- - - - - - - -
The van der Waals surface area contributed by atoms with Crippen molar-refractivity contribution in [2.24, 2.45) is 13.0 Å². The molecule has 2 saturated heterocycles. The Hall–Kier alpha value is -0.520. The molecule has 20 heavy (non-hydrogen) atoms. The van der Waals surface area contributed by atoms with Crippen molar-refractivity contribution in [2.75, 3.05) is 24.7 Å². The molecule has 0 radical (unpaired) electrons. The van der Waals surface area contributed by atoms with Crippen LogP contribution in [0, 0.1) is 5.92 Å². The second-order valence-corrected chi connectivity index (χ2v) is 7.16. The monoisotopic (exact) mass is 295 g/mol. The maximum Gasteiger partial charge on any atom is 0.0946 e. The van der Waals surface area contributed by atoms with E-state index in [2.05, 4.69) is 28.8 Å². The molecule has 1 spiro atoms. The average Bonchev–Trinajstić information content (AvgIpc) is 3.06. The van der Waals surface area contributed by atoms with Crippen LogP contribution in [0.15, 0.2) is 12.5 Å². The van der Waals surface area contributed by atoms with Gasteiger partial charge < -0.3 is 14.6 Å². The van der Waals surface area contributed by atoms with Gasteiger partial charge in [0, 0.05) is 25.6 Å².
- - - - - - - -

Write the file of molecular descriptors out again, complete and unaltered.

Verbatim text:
The van der Waals surface area contributed by atoms with Crippen molar-refractivity contribution in [2.24, 2.45) is 13.0 Å². The molecule has 2 saturated heterocycles. The Hall–Kier alpha value is -0.520. The molecule has 20 heavy (non-hydrogen) atoms. The van der Waals surface area contributed by atoms with Crippen molar-refractivity contribution in [2.75, 3.05) is 24.7 Å². The molecule has 0 radical (unpaired) electrons. The van der Waals surface area contributed by atoms with Crippen LogP contribution in [0, 0.1) is 5.92 Å². The second-order valence-corrected chi connectivity index (χ2v) is 7.16. The monoisotopic (exact) mass is 295 g/mol. The maximum Gasteiger partial charge on any atom is 0.0946 e. The van der Waals surface area contributed by atoms with E-state index in [2.05, 4.69) is 28.8 Å². The molecule has 1 spiro atoms. The average Bonchev–Trinajstić information content (AvgIpc) is 3.06. The van der Waals surface area contributed by atoms with Crippen LogP contribution in [0.15, 0.2) is 12.5 Å². The van der Waals surface area contributed by atoms with Gasteiger partial charge < -0.3 is 14.6 Å². The van der Waals surface area contributed by atoms with Gasteiger partial charge in [0, 0.05) is 25.6 Å².